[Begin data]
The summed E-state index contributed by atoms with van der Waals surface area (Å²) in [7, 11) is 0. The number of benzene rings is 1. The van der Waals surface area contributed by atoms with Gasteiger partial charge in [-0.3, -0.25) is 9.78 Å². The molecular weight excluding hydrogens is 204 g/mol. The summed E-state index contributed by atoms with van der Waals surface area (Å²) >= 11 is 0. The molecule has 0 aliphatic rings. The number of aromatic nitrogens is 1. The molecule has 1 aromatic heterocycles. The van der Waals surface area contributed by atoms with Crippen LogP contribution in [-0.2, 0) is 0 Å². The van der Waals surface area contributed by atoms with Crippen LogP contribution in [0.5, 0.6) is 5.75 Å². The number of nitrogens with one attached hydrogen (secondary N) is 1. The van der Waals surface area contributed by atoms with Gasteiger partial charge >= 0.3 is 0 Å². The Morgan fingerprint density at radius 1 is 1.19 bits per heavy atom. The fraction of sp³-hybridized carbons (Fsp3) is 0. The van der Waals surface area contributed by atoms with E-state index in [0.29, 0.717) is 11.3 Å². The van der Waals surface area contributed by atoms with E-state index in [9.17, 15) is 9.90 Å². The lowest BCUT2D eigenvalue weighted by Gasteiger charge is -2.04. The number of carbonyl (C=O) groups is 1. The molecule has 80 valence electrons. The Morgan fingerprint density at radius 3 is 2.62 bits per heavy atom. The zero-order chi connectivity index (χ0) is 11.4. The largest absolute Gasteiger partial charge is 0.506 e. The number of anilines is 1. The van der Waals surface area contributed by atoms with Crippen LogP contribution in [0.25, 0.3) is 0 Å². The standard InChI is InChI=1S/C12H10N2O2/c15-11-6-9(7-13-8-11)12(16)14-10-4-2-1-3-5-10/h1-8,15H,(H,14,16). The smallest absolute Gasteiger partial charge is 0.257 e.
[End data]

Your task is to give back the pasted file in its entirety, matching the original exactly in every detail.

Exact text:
The summed E-state index contributed by atoms with van der Waals surface area (Å²) in [7, 11) is 0. The number of benzene rings is 1. The van der Waals surface area contributed by atoms with Gasteiger partial charge in [-0.3, -0.25) is 9.78 Å². The molecular weight excluding hydrogens is 204 g/mol. The summed E-state index contributed by atoms with van der Waals surface area (Å²) >= 11 is 0. The molecule has 0 aliphatic rings. The number of aromatic nitrogens is 1. The molecule has 1 aromatic heterocycles. The van der Waals surface area contributed by atoms with Crippen LogP contribution in [-0.2, 0) is 0 Å². The van der Waals surface area contributed by atoms with Crippen LogP contribution in [0.5, 0.6) is 5.75 Å². The number of nitrogens with one attached hydrogen (secondary N) is 1. The van der Waals surface area contributed by atoms with Gasteiger partial charge >= 0.3 is 0 Å². The Morgan fingerprint density at radius 1 is 1.19 bits per heavy atom. The fraction of sp³-hybridized carbons (Fsp3) is 0. The van der Waals surface area contributed by atoms with E-state index in [0.29, 0.717) is 11.3 Å². The van der Waals surface area contributed by atoms with E-state index in [9.17, 15) is 9.90 Å². The lowest BCUT2D eigenvalue weighted by Gasteiger charge is -2.04. The number of carbonyl (C=O) groups is 1. The molecule has 80 valence electrons. The Morgan fingerprint density at radius 3 is 2.62 bits per heavy atom. The zero-order chi connectivity index (χ0) is 11.4. The largest absolute Gasteiger partial charge is 0.506 e. The number of anilines is 1. The van der Waals surface area contributed by atoms with Crippen LogP contribution in [0.25, 0.3) is 0 Å². The standard InChI is InChI=1S/C12H10N2O2/c15-11-6-9(7-13-8-11)12(16)14-10-4-2-1-3-5-10/h1-8,15H,(H,14,16). The smallest absolute Gasteiger partial charge is 0.257 e.